The oil injection system on this engine has been disabled, which is fine…But, how was it disabled? Is the original VRO/fuel/oil pump still in place? Keep in mind that there are two crankcase ports that supply crankcase pressure/vacuum pulses to the conventional fuel pumps, the VRO only uses one of these ports. One of the ports should be blocked off on your engine, don’t know if it is blocked with a conventional threaded plug, or just a rubber boot. A leak on one of these ports will definitely cause a lean condition/spitting. A problem with the VRO’s air motor will create a leak/lean spit, BUT that would usually mean the unit would not pump fuel so the engine would not be running, much less at high speeds. An external crankcase leak is usually easy to spot, but your crankcase is painted black, so it is not that easy. Dan mentioned that the engine will drool fuel/oil residue out of the front cover normally if the gasket/cover/bolts are not properly installed, but does it seem like there is excess fuel/oil drool on any other part of the engine? Dan also mentioned the recirculation system, perhaps one of these hoses is off the fittings/split causing an external leak.
But, I am getting a little ahead of myself here. We definitely want to check the synchronization on this engine, overlooking this will only confuse and perhaps create other problems. There are two components to synchronization, the carburetors and the ignition system. So, for now, try to take some pictures of the engine, close ups on both sides of the carburetors. I need one important picture…With the control box at dead idle, take a picture on the right side of the engine showing the throttle cam/roller and carb linkage….
Finally, you mention the engine has a 17" pitch prop, and turns up about 5000RPM, which seems normal for the base 150hp, so it would appear as thought it is developing full power. It would appear that the 1989 base 150hp does not use the quikstart feature, but we need to verify this…There is a termperature switch/sensor located near the top of each cylinder head, try to locate them. If the engine has quikstart, one temp switch will have two leads coming out of the head, one will be white the other will be tan. Non quikstart engines have a single tan lead coming out of each temp switch on top of the heads.April 2, 2018 at 3:20 pm #73354
Wow ! Some really great info here fleetwin. As far as the compression test goes; I wasnt overly concerned with what the readings are in terms of accuracy. I more want to get an idea if there are problems in any cylinders. If the readings are fairly consistent with each other I will assume that there arent any issues there. I would like to do it today, I am just a bit reluctant because I normally do the compression testing with the boat "on the muffs". Ive read that you should have the motor connected to the muffs whenever turning over for any reason. Also I didnt fill the cylinders with oil when winterizing, so I dont think that will pose any problems.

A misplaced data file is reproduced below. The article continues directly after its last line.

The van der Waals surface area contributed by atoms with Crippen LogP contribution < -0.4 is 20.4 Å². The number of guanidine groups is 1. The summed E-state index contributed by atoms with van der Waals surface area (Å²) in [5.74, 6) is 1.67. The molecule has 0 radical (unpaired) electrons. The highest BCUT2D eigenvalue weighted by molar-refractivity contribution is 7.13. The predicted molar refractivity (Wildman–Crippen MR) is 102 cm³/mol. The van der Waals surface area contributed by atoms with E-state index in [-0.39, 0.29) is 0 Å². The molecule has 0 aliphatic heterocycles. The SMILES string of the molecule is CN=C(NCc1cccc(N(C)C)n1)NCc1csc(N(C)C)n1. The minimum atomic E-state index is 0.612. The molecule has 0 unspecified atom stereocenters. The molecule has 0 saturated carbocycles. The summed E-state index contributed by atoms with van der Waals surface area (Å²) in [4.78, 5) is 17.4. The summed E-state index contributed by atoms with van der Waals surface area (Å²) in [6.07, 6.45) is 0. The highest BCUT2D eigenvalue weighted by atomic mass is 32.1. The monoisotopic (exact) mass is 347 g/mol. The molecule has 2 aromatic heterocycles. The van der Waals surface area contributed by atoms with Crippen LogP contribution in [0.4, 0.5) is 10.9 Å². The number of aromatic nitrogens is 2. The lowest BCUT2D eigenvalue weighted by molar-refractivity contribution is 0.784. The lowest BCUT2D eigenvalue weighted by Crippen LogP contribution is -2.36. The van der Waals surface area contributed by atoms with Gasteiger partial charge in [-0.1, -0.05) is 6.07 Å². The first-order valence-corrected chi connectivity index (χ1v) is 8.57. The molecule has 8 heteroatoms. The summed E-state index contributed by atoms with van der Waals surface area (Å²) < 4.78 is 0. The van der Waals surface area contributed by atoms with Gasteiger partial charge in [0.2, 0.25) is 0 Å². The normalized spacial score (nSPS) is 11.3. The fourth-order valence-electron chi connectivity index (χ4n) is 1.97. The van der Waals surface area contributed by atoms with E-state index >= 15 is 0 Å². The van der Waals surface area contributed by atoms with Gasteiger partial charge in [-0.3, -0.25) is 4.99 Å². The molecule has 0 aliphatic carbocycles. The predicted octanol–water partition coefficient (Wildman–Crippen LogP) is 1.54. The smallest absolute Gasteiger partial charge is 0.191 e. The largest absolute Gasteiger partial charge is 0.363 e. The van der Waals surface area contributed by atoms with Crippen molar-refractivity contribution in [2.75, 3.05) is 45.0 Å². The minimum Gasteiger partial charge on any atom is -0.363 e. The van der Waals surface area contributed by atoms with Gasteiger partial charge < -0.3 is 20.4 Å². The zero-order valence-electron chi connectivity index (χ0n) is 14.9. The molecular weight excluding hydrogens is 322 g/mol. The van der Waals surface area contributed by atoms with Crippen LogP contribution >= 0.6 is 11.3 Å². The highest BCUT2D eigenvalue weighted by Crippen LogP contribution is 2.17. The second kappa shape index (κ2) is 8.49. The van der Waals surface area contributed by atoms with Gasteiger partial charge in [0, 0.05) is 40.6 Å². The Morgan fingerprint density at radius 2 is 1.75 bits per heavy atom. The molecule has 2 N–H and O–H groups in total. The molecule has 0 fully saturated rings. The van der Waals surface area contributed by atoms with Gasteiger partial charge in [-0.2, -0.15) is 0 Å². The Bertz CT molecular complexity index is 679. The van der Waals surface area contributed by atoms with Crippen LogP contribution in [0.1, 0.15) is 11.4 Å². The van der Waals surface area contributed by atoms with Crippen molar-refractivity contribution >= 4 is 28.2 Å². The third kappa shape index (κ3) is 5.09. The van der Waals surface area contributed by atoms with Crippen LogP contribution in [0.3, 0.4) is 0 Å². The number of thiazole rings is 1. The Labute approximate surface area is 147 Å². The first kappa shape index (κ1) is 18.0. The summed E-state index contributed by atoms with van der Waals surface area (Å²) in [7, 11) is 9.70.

The original pump (if its part of the reservoir) is still on board. Im not sure how it was disconnected, outside of that I was told "it was done by a marine shop". I will give the connection on the crankcase a look to see if I can figure out what they used to block that port. There is usually a small amount of gas/oil mix in the pan of the cowl, not very much though. I assumed it was from overpriming when trying to get her to start. I dont think it is leaking anywhere else, its pretty clean. I will give those (if I can find em !) re circulation valve hoses a look. I will also get those pictures taken today. Im not sure if I will be able to post them though, or if that requires a paid membership. Also I believe that the motor is actually a 88′ not an 89′. The model # is J150TLXCA . The serial # is 7820921. Regardless, I will inspect the heads for the leads you mentioned and report back later. Thanks again !April 2, 2018 at 3:36 pm #73355
Well, just cranking the engine without cooling water/ear muffs is not going to hurt anything. But, the engine should never be run without cooling water going through the water pump/aka muffs. Running the rubber water pump impeller dry will melt the vanes and make a big mess.
If you are concerned about just cranking the engine without the muffs, surely you can use the muffs/water while cranking, but it is not necessary…
Perhaps you can connect the muffs, turn the water on for a bit, then remove them while doing the compression test to avoid taking a bath…
OK, sounds like your engine was a "package engine", explaining why it’s model number does not conform to the standard "introduces" format…
Nonetheless, it is a late 80s model standard 150hp.
Try posting the pics here, don’t think you have to be a paid member to post pics….You can email the pics to me if you have trouble, I will get them posted: email@example.com
Do me a favor and look at the model number one more time closely though, J150TLXCA seems inaccurate, the engine can not be both a 20"long and a 25" extra long model…Usually, the model number will be either a J150TXCA or J150TLCA…
DonApril 3, 2018 at 9:32 pm #73418
So heres a few pictures I took yesterday. It was too cold to compression test. This first shot is of the cams on the starboard side of the engine. This is with the lever in neutral.
. The second 2 pics are of the carb flys, also with the lever in neutral.
Attachments:April 3, 2018 at 9:45 pm #73419
The port head.
The starboard head
Starboard head from another angle